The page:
Gold is continuing to push higher as the new week gets underway. At a good $1325 per ounce, the precious metal is trading just under its 2019 high of $1326 it hit at the end of January. Gold is now not too far off the 2018 peak of $1366, where I think it is potentially heading to over the coming weeks.
There are a number of factors supporting gold prices at the moment. For a start, the dollar’s bullish momentum appears to have faded since the middle of last week and this has given most dollar-denominated assets a direct boost. Although there were pockets of strength in some areas of the economy, last week’s data releases from the US were overall disappointing. Among other things, we had a weaker-than-expected inflation report, an unexpected slump in retail sales and a drop in the latest industrial production data.
Thanks to renewed weakness in US data, investors have pushed their US rate hike expectations further out, preventing government bond yields from rising and supporting low-yielding and noninterest-bearing assets like gold.
Although the economic calendar is light today, and US markets will be closed in observance of Presidents' Day, the dollar has weakened a little further at the start of this week. If we see further deterioration in upcoming US data, then the greenback could extend its decline and underpin gold even more. However, there isn’t a great deal of US data to look forward to this week, with the exception of the FOMC’s last meeting minutes and durable goods orders in mid-week. We will have important data from other regions of the world, so some dollar pairs could be impacted, although this will unlikely cause too much volatility for gold. In the absence of any major fundamental catalyst to prevent ongoing bullish momentum, the metal could drift further higher over the coming days.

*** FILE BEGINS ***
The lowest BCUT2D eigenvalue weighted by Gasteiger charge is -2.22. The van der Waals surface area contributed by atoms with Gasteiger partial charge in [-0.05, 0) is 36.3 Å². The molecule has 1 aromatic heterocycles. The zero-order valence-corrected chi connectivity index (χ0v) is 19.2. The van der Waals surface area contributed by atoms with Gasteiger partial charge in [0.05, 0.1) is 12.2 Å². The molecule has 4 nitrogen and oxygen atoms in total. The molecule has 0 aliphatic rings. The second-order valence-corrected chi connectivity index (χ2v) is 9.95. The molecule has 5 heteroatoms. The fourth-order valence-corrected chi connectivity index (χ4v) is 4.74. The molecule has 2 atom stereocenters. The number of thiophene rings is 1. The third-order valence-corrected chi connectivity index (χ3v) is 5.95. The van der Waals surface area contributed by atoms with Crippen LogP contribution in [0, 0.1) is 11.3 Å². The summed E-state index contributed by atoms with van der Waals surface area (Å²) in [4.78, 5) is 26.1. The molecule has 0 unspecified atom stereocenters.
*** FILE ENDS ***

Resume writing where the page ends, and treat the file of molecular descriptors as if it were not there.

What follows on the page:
Meanwhile gold, along with other commodities, has found additional support from positive meetings on trade negotiations between China and US. While a deal may not be reached in time for the March 2 deadline, the positive vibes coming out of the latest meetings point to an eventual resolution in the trade dispute. A deal, if reached, would probably strengthen the yuan, which could be beneficial for commodity buyers in China purchasing assets traded in dollars like gold.
As mentioned, gold is just sitting below its 2019 high. Having gained ground over the past four months, the bulls will be happy to see that the metal has now turned positive for the month of February. Thus, it is on track to push higher for the fifth consecutive month. Bullish momentum is building, in other words, which could help inspire an eventual breakout above a band of resistance in the $1365-80 range, where the metal had struggled over the past few years. We would drop our bullish bias in gold if and when we see a breakdown in the market structure of higher highs and higher lows.